Audrey Coulthurst’s Of Fire and Stars pitched as Malinda Lo meets Game of Thrones, about a future queen who falls in love with her fiancé’s sister.
Love, Lies & Spies by Cindy Anstey sounds super cute!
Juliana Telford is not your average nineteenth-century young lady. She’s much more interested in researching ladybugs than marriage, fashionable dresses, or dances. So when her father sends her to London for a season, she’s determined not to form any attachments. Instead, she plans to secretly publish their research.
Spencer Northam is not the average young gentleman of leisure he appears. He is actually a spy for the War Office, and is more focused on acing his first mission than meeting eligible ladies. Fortunately, Juliana feels the same, and they agree to pretend to fall for each other. Spencer can finally focus, until he is tasked with observing Juliana’s traveling companions . . . and Juliana herself.
We are looking forward to reading more Middle Grade novels in 2016 and Bounders by Monica Tesler sounds very cool:
In the tradition of Michael Vey and The Unwanteds, twelve-year-old Jasper and his friends are forced to go up against an alien society in this first book in a brand-new adventure series!
Thirteen years ago, Earth Force—a space-military agency—discovered a connection between brain structure and space travel. Now they’ve brought together the first team of cadets, called Bounders, to be trained as high-level astronauts.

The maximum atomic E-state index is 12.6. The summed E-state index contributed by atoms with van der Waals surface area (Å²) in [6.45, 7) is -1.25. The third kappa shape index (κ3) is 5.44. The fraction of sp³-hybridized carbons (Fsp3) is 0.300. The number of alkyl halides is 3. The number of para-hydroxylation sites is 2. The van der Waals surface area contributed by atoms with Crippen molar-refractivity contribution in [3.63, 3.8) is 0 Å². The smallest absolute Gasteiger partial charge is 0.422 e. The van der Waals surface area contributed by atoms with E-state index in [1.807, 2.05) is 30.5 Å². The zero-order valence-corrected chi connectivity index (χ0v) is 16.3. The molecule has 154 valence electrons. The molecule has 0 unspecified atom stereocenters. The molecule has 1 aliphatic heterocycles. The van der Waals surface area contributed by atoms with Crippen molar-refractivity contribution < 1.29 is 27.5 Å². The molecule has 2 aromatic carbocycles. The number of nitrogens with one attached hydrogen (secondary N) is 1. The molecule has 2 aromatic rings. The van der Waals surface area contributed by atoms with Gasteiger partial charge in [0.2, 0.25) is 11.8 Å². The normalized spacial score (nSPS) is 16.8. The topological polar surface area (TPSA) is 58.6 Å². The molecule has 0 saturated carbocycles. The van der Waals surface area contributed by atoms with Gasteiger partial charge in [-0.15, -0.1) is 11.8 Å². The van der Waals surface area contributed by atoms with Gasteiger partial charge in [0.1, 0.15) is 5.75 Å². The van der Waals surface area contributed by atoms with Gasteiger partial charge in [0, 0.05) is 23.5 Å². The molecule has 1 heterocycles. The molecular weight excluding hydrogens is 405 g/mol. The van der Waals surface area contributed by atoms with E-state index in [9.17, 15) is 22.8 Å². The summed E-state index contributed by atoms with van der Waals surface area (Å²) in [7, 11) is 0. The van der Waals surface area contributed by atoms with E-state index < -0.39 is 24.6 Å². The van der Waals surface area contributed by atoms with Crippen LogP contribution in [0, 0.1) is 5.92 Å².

Twelve-year-old Jasper is part of this team being sent out into space. After being bullied back on Earth, Jasper is thrilled to have something new and different to do with other kids who are more like him. While learning all about the new technologies and taking classes in mobility—otherwise known as flying with jetpacks—Jasper befriends the four other students in his pod and finally feels like he has found his place in the world.
But then Jasper and his new friends learn that they haven’t been told everything about Earth Force. They weren’t brought to space for astronaut training, but to learn a new, highly classified brain-sync technology that allows them to manipulate matter and quantum bound, or teleport. And it isn’t long before they find out this new technology was actually stolen from an alien society.
When Jasper and his friends discover the truth about why Earth Force needs them, they are faced with a choice: rebel against the academy that brought them together, or fulfill their duty and protect the planet at all costs.
On Thea’s Radar:
First up on my radar, this novel (first in a trilogy) from Yoon Ha Lee. whose short fiction is awesome. I cannot wait.
The first installment of the trilogy, Ninefox Gambit, centers on disgraced captain Kel Cheris, who must recapture the formidable Fortress of Scattered Needles in order to redeem herself in front of the Hexarchate.
To win an impossible war Captain Kel Cheris must awaken an ancient weapon and a despised traitor general.